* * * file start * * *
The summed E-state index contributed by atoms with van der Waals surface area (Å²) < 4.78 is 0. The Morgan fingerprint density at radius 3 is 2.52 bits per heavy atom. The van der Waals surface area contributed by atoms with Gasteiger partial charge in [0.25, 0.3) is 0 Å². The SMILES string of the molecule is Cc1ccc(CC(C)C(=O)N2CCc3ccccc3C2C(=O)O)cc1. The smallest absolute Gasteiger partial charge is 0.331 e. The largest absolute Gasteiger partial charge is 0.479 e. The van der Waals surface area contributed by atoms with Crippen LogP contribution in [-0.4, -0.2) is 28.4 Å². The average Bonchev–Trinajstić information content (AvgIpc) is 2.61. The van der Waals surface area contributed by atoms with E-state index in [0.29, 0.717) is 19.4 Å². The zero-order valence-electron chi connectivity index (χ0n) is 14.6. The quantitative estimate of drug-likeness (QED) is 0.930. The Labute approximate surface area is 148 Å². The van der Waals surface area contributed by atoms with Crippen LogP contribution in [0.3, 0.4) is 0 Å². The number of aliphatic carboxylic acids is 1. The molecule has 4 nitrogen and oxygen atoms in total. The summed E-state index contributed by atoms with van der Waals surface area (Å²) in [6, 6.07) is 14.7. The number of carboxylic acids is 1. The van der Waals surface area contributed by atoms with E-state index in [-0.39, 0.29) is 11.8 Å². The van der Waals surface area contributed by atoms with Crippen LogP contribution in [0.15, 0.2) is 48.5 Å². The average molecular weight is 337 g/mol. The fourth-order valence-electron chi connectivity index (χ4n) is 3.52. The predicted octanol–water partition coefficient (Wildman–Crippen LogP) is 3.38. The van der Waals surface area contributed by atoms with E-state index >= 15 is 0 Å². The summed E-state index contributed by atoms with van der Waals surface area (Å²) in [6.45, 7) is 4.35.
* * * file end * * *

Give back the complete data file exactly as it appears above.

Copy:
The summed E-state index contributed by atoms with van der Waals surface area (Å²) < 4.78 is 0. The Morgan fingerprint density at radius 3 is 2.52 bits per heavy atom. The van der Waals surface area contributed by atoms with Gasteiger partial charge in [0.25, 0.3) is 0 Å². The SMILES string of the molecule is Cc1ccc(CC(C)C(=O)N2CCc3ccccc3C2C(=O)O)cc1. The smallest absolute Gasteiger partial charge is 0.331 e. The largest absolute Gasteiger partial charge is 0.479 e. The van der Waals surface area contributed by atoms with Crippen LogP contribution in [-0.4, -0.2) is 28.4 Å². The average Bonchev–Trinajstić information content (AvgIpc) is 2.61. The van der Waals surface area contributed by atoms with E-state index in [0.29, 0.717) is 19.4 Å². The zero-order valence-electron chi connectivity index (χ0n) is 14.6. The quantitative estimate of drug-likeness (QED) is 0.930. The Labute approximate surface area is 148 Å². The van der Waals surface area contributed by atoms with Crippen LogP contribution in [0.3, 0.4) is 0 Å². The number of aliphatic carboxylic acids is 1. The molecule has 4 nitrogen and oxygen atoms in total. The summed E-state index contributed by atoms with van der Waals surface area (Å²) in [6, 6.07) is 14.7. The number of carboxylic acids is 1. The van der Waals surface area contributed by atoms with E-state index in [-0.39, 0.29) is 11.8 Å². The van der Waals surface area contributed by atoms with Crippen LogP contribution in [0.15, 0.2) is 48.5 Å². The average molecular weight is 337 g/mol. The fourth-order valence-electron chi connectivity index (χ4n) is 3.52. The predicted octanol–water partition coefficient (Wildman–Crippen LogP) is 3.38. The van der Waals surface area contributed by atoms with E-state index >= 15 is 0 Å². The summed E-state index contributed by atoms with van der Waals surface area (Å²) in [6.45, 7) is 4.35.